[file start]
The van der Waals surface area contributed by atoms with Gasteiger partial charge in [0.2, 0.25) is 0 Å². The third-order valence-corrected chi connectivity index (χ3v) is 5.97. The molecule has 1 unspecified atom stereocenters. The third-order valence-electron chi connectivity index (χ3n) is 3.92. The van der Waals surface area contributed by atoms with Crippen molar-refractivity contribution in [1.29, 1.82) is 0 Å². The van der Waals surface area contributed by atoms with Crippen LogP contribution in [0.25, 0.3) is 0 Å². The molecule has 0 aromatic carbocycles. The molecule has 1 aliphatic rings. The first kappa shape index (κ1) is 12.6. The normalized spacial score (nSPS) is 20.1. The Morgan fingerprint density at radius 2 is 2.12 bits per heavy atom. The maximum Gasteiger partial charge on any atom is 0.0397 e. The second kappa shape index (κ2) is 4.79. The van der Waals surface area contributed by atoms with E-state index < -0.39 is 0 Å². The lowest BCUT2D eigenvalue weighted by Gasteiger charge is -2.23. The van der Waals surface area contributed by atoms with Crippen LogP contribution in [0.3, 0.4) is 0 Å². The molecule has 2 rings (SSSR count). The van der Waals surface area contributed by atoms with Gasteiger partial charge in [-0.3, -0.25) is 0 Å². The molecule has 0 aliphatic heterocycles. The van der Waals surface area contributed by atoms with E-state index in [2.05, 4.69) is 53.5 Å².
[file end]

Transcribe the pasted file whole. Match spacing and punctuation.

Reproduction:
The van der Waals surface area contributed by atoms with Gasteiger partial charge in [0.2, 0.25) is 0 Å². The third-order valence-corrected chi connectivity index (χ3v) is 5.97. The molecule has 1 unspecified atom stereocenters. The third-order valence-electron chi connectivity index (χ3n) is 3.92. The van der Waals surface area contributed by atoms with Crippen molar-refractivity contribution in [1.29, 1.82) is 0 Å². The van der Waals surface area contributed by atoms with Crippen LogP contribution in [0.25, 0.3) is 0 Å². The molecule has 0 aromatic carbocycles. The molecule has 1 aliphatic rings. The first kappa shape index (κ1) is 12.6. The normalized spacial score (nSPS) is 20.1. The Morgan fingerprint density at radius 2 is 2.12 bits per heavy atom. The maximum Gasteiger partial charge on any atom is 0.0397 e. The second kappa shape index (κ2) is 4.79. The van der Waals surface area contributed by atoms with E-state index < -0.39 is 0 Å². The lowest BCUT2D eigenvalue weighted by Gasteiger charge is -2.23. The van der Waals surface area contributed by atoms with Crippen LogP contribution in [0.3, 0.4) is 0 Å². The molecule has 2 rings (SSSR count). The van der Waals surface area contributed by atoms with Gasteiger partial charge in [-0.3, -0.25) is 0 Å². The molecule has 0 aliphatic heterocycles. The van der Waals surface area contributed by atoms with E-state index in [2.05, 4.69) is 53.5 Å².